Her considered painterly touch depicts five sites on Dhuruputjpi at the heart of an environmental and symbolic system representing the generative world. Every mark is purposeful. Complementary paintings set out the correct lineage of her clan moieties: Dhuwa and Yirritja, water and honey.
In the Water group, fine lines render the balance of fresh and saltwater as the vast flood plains are cleansed, renewed and touched by the first rays of the morning sun. These flowing waters carry the Ancestors, connecting the land to sea. Honey is a group of stark geometric paintings formed by a diamond shaped miny’tji, rendering her mother’s country and recalling a now defunct clan (massacred by Europeans). In the wild honey cycle, red diamonds contain cells filled with honey but also represent fire and the creative actions of Ancestral beings.
Mulkun Wirrpanda’s exhibition Dhakiyarr vs The King at The Cross Art Projects in 2007 (her first solo show) was set against the background of the Federal Government’s Intervention into Indigenous communities in the Northern Territory. Her father is the great Yolgnu leader Dhakiyarr Wirrpanda. The show and accompanying talks highlighted the ongoing struggle for equal rights. In 1933 Dhakiyarr successfully appealed to the High Court against a murder conviction, affirming the right of Aboriginal people to a fair trial. (Dhakiyarr vanished in questionable circumstances on the day of his release in Darwin.)
Mulkun’s paintings therefore have dual purposes: as spiritual objects and title deeds. Mulkun was one of the artists representing fifteen clans who resolved to educate strangers about Yolgnu law and depict Yolgnu ritual life: the art, ritual and sacred objects associated with each clan. This was a response to an illegal fishing camp at the ancient home of Baru on the shores of Blue Mud Bay and ignited the legendary Saltwater:Yirrkala Bark Paintings of Sea Country touring exhibition (collection National Maritime Museum.)
In August 2009 the High Court of Australia ruled the Territory Government could not grant commercial fishing licenses to work in areas within the intertidal boundaries of the Aboriginal Land Rights (Northern Territory) Act, hailed as the most stunning decision since Mabo in 1992. Only understanding of the patterns and designs underlying Sea Right or Native Title can deliver equality, not sustained race-based measures like the top down Intervention.
Barrupu Yunupingu (b. 1948) paints Ancestral Fire: the miny’tji of the Gumatj clan embodying gurtha or fire and place. The diamond design represents fire; the red, flames; the white, smoke or ash; the black, charcoal; the yellow, dust. The structure connects the clans of this sequence of ancestral events.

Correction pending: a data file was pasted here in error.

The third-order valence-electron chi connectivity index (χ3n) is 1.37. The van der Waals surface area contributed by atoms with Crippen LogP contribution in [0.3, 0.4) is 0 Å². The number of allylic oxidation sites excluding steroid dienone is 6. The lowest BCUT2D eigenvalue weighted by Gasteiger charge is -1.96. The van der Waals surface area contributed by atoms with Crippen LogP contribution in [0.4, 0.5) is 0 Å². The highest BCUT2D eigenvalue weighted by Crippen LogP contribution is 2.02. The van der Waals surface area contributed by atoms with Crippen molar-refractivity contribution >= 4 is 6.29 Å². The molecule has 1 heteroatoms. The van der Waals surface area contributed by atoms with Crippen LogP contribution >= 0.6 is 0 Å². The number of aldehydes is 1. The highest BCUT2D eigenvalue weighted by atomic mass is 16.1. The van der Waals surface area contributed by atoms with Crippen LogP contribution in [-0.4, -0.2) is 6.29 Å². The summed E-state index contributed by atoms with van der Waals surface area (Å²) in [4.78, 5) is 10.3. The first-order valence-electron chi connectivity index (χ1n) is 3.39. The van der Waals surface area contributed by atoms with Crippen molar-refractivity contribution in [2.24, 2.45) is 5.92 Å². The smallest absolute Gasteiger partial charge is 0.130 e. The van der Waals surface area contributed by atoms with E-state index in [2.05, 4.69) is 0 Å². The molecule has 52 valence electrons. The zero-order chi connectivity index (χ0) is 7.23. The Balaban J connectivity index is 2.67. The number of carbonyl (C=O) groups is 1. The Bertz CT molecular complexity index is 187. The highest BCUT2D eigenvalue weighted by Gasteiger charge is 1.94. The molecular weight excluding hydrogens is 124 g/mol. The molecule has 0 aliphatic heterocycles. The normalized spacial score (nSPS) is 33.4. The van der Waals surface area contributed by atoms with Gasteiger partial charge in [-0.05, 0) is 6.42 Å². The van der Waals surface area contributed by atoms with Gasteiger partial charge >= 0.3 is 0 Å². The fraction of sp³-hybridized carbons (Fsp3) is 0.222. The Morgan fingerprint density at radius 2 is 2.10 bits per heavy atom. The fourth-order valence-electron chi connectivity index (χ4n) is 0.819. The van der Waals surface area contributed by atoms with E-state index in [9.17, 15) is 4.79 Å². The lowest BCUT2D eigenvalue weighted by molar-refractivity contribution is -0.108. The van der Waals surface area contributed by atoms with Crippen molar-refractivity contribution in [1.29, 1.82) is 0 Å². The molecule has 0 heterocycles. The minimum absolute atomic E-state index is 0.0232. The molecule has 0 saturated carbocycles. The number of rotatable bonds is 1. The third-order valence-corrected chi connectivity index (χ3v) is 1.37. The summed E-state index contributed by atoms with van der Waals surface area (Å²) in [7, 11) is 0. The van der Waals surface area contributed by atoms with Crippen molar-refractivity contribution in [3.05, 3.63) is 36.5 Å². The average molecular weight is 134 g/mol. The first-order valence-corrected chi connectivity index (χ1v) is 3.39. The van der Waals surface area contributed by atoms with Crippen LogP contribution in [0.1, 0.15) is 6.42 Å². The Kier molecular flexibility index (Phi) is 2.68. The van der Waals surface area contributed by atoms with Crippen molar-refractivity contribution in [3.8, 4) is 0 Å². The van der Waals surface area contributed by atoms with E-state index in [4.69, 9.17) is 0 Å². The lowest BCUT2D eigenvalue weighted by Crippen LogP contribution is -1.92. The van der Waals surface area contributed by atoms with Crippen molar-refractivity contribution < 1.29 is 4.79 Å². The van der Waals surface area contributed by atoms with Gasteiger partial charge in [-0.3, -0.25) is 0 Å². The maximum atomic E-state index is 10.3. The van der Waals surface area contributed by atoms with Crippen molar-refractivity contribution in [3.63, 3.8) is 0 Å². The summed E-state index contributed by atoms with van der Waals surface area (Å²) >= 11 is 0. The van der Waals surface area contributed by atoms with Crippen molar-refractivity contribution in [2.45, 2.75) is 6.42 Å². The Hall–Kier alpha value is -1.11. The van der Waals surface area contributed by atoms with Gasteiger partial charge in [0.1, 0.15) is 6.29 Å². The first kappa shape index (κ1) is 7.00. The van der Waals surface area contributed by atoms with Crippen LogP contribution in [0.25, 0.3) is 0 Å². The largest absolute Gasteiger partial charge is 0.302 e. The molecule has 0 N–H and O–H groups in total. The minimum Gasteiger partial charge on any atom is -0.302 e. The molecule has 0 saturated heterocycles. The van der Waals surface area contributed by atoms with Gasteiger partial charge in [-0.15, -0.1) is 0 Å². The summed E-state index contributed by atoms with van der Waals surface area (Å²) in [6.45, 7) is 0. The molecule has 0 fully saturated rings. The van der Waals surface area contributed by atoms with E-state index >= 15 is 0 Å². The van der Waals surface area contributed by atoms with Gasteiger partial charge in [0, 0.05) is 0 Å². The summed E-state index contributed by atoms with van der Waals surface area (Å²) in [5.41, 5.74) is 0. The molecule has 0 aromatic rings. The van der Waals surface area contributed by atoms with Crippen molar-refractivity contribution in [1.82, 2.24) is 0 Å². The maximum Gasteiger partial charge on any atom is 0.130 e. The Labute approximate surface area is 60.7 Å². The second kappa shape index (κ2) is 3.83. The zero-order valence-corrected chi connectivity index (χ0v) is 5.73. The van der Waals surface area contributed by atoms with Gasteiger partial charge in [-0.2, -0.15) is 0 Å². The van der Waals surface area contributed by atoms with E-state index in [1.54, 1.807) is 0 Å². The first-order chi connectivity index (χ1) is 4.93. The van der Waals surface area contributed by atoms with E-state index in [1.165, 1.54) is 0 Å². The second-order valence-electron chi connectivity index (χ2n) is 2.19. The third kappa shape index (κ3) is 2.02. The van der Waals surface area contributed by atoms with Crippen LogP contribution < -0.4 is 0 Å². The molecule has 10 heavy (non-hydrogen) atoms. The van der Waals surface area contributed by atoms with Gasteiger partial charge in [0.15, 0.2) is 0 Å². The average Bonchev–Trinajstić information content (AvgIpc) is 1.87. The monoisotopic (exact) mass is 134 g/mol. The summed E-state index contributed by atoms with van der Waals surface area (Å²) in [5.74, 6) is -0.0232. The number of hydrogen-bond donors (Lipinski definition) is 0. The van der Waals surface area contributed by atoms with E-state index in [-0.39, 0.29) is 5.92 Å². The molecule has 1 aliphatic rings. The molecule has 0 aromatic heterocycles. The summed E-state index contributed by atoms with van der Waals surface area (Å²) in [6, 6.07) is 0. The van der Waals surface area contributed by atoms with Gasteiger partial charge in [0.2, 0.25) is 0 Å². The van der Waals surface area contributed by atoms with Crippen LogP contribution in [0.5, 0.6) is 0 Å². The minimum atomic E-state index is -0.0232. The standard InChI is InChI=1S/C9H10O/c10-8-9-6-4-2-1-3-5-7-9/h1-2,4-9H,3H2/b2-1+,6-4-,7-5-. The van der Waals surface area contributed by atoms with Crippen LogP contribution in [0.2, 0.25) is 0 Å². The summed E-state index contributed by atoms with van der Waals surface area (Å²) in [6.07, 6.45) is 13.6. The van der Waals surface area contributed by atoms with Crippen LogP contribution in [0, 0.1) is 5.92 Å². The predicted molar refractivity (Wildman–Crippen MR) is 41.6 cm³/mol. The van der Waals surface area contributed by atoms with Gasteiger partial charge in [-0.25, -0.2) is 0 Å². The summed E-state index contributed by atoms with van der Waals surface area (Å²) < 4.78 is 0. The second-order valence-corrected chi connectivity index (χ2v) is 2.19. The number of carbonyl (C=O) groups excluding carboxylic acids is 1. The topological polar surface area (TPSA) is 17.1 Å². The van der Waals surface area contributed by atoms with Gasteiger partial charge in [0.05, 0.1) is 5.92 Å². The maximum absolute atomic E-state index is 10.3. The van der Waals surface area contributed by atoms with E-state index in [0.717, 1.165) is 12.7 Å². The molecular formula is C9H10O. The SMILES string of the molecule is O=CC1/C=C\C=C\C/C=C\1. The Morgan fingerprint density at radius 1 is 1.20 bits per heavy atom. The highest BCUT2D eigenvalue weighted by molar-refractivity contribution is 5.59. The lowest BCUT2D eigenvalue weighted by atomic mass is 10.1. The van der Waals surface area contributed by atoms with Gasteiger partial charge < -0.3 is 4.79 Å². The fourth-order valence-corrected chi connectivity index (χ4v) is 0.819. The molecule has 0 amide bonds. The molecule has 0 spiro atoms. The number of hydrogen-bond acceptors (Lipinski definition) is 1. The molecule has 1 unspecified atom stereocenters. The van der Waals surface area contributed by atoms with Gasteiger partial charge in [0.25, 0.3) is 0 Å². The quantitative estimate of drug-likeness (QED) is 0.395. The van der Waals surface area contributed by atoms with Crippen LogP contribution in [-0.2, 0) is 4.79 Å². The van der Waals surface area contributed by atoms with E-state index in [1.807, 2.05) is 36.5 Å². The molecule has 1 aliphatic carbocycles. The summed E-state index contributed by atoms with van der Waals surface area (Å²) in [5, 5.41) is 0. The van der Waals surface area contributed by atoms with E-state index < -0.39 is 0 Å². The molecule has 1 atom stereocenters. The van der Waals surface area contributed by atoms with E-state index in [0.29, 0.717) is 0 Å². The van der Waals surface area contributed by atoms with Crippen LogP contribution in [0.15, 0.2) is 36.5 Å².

Barrupu’s chains of rough diamonds resemble paintings by her father Munggurrawuy and his brothers of the 1940s. The totemic significance of fire to the Yunupingu family of the Gumatj clan is paramount; the clan language, Dhuwalandja, is itself the tongue of flame. This language cuts through all artifice. It incinerates dishonesty leaving only the bones of the truth.
Barrupu resides at Yirrkala and worked as a nurse at the Yirrkala Clinic and Hospital from the 1960s until its closure in 1975. Most days Barrupu and her closest sister, Nyapanyapa, use a deck at the Art Centre, on the site of the former clinic, as a studio. Nyapanyapa won the 3-D Award (with a painting and video) at the prestigious Telstra Annual at the Museum and Art Gallery of the Northern Territory in 2007. Barrupu’s work was honoured with a solo exhibition at the Art Centre for 2009 Garma Festival with the National Gallery and Art Gallery of NSW acquiring works. Barrupu’s other siblings include Australians of the Year Galarrwuy and Mandawuy Yunupingu and Telstra Award winner Gulumbu Yunupingu.
Buku-Larrnggay Mulka Art Centre & Museum www.yirrkala.com
This is one of Australia's premier art centres, known for its integrity and dynamism. It is located in the Aboriginal community of Yirkalla in northeastern Arnhem Land and services twenty-five homeland centres. The renowned artist Djambawa Marawili (Sydney Biennale 2006 and Moscow Biennial 2009) chairs the Centre.
Thanks to Wenona Matthews, project intern.
Northern Territory Intervention
The ‘national emergency’ and moral panic has dragged on with the media and public losing interest. The Government is quietly altering the discourse and the Intervention is now called Closing the Gap Northern Territory. The findings in the latest Government progress report on the Northern Territory Emergency Response Intervention are damning of its effectiveness. Professor Jon Altman from the Australian National University calls the findings 'extremely disappointing'. The Report shows that violence is up, malnutrition is up and truancy is up.
Altman asks can statistical goals, even if endorsed by COAG, ensure outcomes if not negotiated with the purported subjects. The Productivity Commission raised this question as COAG was signing off on the National Indigenous Reform Agreement (Closing the Gap). The Agreement locks in an approach agreed by the Commonwealth and States and Territories for the next decade, unfortunately decided during an interregnum when there is no national Indigenous representative organisation with whom to negotiate.
The Rudd Government should seriously consider the Productivity Commission’s advice on what works: partnerships, bottom up rather than top down approaches, good governance — including by governments — and sustained support on an equitable needs basis.
Northern Territory Intervention
Jon Altman, Crikey, 9 November 2009. The Report was posted by Department of Families, Housing, Community Services and Indigenous Affairs on 22 October 2009.